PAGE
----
John Duns Scotus

There were other contributors to the expansion of the medieval mind. One of them was John Duns Scotus (c. 1265–1308) He was nicknamed The Subtle Doctor.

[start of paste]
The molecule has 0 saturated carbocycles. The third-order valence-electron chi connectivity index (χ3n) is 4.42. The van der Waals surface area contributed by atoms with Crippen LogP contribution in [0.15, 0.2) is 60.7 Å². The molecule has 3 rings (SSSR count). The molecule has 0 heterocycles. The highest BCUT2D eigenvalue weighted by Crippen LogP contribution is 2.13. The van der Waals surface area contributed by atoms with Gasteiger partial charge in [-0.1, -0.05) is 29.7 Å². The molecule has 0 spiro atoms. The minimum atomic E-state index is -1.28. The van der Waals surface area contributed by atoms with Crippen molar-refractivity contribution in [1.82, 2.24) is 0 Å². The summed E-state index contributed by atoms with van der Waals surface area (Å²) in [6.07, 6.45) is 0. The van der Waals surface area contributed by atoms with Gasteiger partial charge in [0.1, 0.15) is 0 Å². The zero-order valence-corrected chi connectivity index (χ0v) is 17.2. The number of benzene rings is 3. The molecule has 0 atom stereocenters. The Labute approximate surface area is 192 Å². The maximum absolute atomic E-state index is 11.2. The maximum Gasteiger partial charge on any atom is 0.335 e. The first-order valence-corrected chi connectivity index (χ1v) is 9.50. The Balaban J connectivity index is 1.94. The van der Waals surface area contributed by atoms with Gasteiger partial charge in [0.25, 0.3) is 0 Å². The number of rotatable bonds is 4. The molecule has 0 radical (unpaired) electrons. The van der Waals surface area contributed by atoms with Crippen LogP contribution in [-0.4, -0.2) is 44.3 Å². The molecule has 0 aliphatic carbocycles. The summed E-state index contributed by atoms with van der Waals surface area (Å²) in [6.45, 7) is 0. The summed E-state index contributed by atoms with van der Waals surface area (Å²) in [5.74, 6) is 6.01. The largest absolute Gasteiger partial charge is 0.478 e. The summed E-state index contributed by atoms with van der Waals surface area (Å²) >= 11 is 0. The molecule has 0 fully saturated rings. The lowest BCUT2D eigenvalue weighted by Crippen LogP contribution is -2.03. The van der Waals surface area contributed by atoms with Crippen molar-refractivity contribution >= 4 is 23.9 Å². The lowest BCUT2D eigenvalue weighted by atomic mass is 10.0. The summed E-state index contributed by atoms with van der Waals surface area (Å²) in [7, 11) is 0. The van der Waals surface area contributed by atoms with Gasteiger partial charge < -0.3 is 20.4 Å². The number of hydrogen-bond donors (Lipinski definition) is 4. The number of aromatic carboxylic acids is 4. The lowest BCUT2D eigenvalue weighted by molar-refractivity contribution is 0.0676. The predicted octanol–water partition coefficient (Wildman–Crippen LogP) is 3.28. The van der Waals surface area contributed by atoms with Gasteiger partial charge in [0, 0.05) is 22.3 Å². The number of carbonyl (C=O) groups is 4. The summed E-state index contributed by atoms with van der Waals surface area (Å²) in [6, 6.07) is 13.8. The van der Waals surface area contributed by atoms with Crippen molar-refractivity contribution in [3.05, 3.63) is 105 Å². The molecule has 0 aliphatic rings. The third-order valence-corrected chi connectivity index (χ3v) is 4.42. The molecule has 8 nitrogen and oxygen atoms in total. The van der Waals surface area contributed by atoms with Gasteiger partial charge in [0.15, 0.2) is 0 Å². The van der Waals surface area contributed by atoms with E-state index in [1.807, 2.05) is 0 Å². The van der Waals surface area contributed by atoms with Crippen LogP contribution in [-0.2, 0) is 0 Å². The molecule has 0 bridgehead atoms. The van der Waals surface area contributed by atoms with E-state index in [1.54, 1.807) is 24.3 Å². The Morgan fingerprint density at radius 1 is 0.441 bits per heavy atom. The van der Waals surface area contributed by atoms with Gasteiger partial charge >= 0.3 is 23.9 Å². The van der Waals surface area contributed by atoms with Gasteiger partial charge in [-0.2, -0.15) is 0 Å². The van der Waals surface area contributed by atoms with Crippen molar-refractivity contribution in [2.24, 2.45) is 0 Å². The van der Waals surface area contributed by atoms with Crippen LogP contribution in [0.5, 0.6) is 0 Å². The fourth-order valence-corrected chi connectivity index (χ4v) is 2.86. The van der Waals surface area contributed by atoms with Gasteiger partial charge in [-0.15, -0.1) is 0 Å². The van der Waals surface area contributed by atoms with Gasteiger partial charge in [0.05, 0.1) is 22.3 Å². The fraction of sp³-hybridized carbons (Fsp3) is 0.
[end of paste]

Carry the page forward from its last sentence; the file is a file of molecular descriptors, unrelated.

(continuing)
Scotus was a Franciscan monk who endorsed many of the precepts of Augustine, yet differed on other key elements, including the necessity of “illumination.” Humans have the intellect to comprehend God and his wonders without a celestial cheat sheet. Being a cleric and a man of his time, dogma rules as far as Scotus is concerned. He spins the notion of Universals by suggesting that they exist as Forms (to be found in the mind of God) and as part of the physical things they represent (as perceived in the mind of man). Aquinas has the intellect pre-eminent over the human will; Scotus said that will is more important than intellect. This led to a great medieval debate known as the Thomist-Scotist controversy.

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